Tuesday, July 7, 2015

USD: Default Actions In Hosted Controls

While I don't find time to do a proper introduction over Unified Service Desk, Microsoft's platform for the development of call center systems, I'll keep bringing some nice-to-know-facts about it.

Custom Hosted Controls

A custom hosted control is basically a WPF UserControl specialized to wire-up against USD's internal engines. To develop it, you can download and install the UII SDK and the Visual Studio Extension that contains the templates for it. Or you can do it the hardcode way, which I prefer, and simply install a USD nuget:

PM > Install-Package Microsoft.CrmSdk.USD.CoreAssemblies
Once that's done, simply create a new WPF UserControl and change it's base class to DynamicsBaseHostedControl:

< dynamics:dynamicsbasehostedcontrol x:class="MyLib.Controls.Views.FooView" 

                                        xmlns="http://schemas.microsoft.com/winfx/2006/xaml/presentation" >

Nice! Now you can start developing you own USD control.

Actions and Action Calls

There are only two reasons to actually create DynamicsBaseHostedControl controls. One is to access the USD Context, the other is to wire up Actions and Events.

Microsoft's documentation over Action and Events is surprisingly good, so it's worth to check out. But it fails to talk about how to develop using action and events. I'll probably address this more comprehensively in the coming posts, but, for now, let's just focus on how to create custom actions that you can call from other controls.

In your DynamicsBaseHostedControl, override the method DoAction:

protected override void DoAction(RequestActionEventArgs args)
    switch (args.Action)
        case "ActionName":
        case "AnotherAction":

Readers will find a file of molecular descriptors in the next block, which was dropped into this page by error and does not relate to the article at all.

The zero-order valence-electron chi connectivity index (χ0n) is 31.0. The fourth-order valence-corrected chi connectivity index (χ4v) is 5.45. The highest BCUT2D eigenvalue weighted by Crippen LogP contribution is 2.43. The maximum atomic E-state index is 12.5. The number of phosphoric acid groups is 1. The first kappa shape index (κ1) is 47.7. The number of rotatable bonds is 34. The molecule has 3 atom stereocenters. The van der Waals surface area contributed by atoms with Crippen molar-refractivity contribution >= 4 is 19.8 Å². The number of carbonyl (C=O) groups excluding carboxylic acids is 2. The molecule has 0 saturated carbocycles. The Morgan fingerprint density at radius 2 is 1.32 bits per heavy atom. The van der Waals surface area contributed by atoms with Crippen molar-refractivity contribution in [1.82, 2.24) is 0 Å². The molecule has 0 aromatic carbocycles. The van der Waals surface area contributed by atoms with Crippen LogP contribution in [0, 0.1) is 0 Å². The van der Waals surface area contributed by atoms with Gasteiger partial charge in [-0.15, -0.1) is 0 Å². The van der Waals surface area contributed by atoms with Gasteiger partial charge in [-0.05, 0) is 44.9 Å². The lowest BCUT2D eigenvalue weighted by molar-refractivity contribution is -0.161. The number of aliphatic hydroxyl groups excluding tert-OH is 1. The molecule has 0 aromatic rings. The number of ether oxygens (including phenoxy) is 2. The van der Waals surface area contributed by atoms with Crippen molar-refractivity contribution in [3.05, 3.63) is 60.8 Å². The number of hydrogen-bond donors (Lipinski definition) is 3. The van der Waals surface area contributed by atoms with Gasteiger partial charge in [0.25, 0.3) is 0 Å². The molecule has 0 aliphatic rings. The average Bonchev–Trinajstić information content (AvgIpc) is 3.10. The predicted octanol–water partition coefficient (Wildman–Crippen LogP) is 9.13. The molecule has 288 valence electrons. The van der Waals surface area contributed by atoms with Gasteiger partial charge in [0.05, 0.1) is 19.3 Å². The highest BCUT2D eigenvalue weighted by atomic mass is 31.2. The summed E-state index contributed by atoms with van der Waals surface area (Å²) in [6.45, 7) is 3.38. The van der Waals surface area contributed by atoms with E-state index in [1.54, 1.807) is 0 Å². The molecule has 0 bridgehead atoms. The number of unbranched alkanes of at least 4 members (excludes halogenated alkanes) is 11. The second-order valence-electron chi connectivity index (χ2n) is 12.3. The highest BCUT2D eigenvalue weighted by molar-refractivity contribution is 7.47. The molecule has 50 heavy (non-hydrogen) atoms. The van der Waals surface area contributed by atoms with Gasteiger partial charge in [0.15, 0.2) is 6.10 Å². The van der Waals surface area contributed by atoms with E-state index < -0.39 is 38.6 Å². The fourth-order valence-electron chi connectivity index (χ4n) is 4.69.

// (...)


The args contain everything you should need to implement that call:
  • Its property Action contains the name of the action that was called.  You should switch on it.
  • Its property Data contains the parameters that were sent with the action call
[as you can see from above, USD unfortunately suffers from String Obsession (a common kind of Primitive Obsession), since it's heavily based on parametrization]

Now, the call to base.DoAction is very important: every DynamicsBaseHostedControl implements a few standard actions. Microsoft documentation on this is very thin (as is on everything USD), but at least these actions are implemented:
  • new
  • new_crm_page
  • open
  • open_crm_page
  • popup
  • close
  • fireevent
  • movetopanel
  • setsize
If you don't call the base, you are effectively disabling all these standard behaviors. But here's the grand finale and the reason for this post: USD won't warn against unknown actions, so if you send the action "foobar" against it, it will not reject, only log it. You can imagine what this means in practice: a typo can cause all sorts of pain. So, be wary when dealing with actions.

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